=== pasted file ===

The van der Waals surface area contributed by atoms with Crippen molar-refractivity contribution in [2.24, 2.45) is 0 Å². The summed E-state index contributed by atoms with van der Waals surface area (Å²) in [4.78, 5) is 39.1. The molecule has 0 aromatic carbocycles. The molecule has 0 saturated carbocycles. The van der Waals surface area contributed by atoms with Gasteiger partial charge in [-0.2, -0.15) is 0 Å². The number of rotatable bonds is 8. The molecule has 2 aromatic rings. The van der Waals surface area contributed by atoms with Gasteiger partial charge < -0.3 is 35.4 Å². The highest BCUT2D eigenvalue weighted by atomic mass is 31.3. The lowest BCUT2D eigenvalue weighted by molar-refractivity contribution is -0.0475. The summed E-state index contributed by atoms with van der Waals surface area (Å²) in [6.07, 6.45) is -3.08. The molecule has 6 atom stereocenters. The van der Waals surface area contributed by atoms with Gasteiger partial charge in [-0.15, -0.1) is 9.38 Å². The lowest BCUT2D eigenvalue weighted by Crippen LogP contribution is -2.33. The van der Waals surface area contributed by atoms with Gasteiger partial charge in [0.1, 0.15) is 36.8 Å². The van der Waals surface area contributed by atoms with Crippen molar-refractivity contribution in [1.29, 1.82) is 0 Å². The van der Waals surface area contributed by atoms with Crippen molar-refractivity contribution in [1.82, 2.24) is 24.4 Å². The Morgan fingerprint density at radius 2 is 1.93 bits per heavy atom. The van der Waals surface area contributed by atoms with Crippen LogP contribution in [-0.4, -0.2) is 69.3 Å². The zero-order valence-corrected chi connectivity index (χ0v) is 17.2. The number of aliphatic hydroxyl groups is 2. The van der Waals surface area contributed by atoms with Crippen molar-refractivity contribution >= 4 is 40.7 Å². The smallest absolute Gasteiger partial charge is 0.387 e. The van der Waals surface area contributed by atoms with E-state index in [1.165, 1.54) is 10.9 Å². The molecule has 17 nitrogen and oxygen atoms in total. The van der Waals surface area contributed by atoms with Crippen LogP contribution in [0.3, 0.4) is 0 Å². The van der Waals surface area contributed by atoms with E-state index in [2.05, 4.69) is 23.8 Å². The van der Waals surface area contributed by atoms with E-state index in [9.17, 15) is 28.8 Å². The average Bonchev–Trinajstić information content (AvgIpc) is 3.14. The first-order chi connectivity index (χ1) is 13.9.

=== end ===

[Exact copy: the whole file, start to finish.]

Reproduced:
The van der Waals surface area contributed by atoms with Crippen molar-refractivity contribution in [2.24, 2.45) is 0 Å². The summed E-state index contributed by atoms with van der Waals surface area (Å²) in [4.78, 5) is 39.1. The molecule has 0 aromatic carbocycles. The molecule has 0 saturated carbocycles. The van der Waals surface area contributed by atoms with Gasteiger partial charge in [-0.2, -0.15) is 0 Å². The number of rotatable bonds is 8. The molecule has 2 aromatic rings. The van der Waals surface area contributed by atoms with Gasteiger partial charge < -0.3 is 35.4 Å². The highest BCUT2D eigenvalue weighted by atomic mass is 31.3. The lowest BCUT2D eigenvalue weighted by molar-refractivity contribution is -0.0475. The summed E-state index contributed by atoms with van der Waals surface area (Å²) in [6.07, 6.45) is -3.08. The molecule has 6 atom stereocenters. The van der Waals surface area contributed by atoms with Gasteiger partial charge in [-0.15, -0.1) is 9.38 Å². The lowest BCUT2D eigenvalue weighted by Crippen LogP contribution is -2.33. The van der Waals surface area contributed by atoms with Gasteiger partial charge in [0.1, 0.15) is 36.8 Å². The van der Waals surface area contributed by atoms with Crippen molar-refractivity contribution in [1.29, 1.82) is 0 Å². The van der Waals surface area contributed by atoms with Crippen molar-refractivity contribution in [1.82, 2.24) is 24.4 Å². The Morgan fingerprint density at radius 2 is 1.93 bits per heavy atom. The van der Waals surface area contributed by atoms with Crippen LogP contribution in [-0.4, -0.2) is 69.3 Å². The zero-order valence-corrected chi connectivity index (χ0v) is 17.2. The number of aliphatic hydroxyl groups is 2. The van der Waals surface area contributed by atoms with Crippen molar-refractivity contribution >= 4 is 40.7 Å². The smallest absolute Gasteiger partial charge is 0.387 e. The van der Waals surface area contributed by atoms with E-state index in [1.165, 1.54) is 10.9 Å². The molecule has 17 nitrogen and oxygen atoms in total. The van der Waals surface area contributed by atoms with Crippen LogP contribution in [0.3, 0.4) is 0 Å². The van der Waals surface area contributed by atoms with E-state index in [2.05, 4.69) is 23.8 Å². The van der Waals surface area contributed by atoms with E-state index in [9.17, 15) is 28.8 Å². The average Bonchev–Trinajstić information content (AvgIpc) is 3.14. The first-order chi connectivity index (χ1) is 13.9.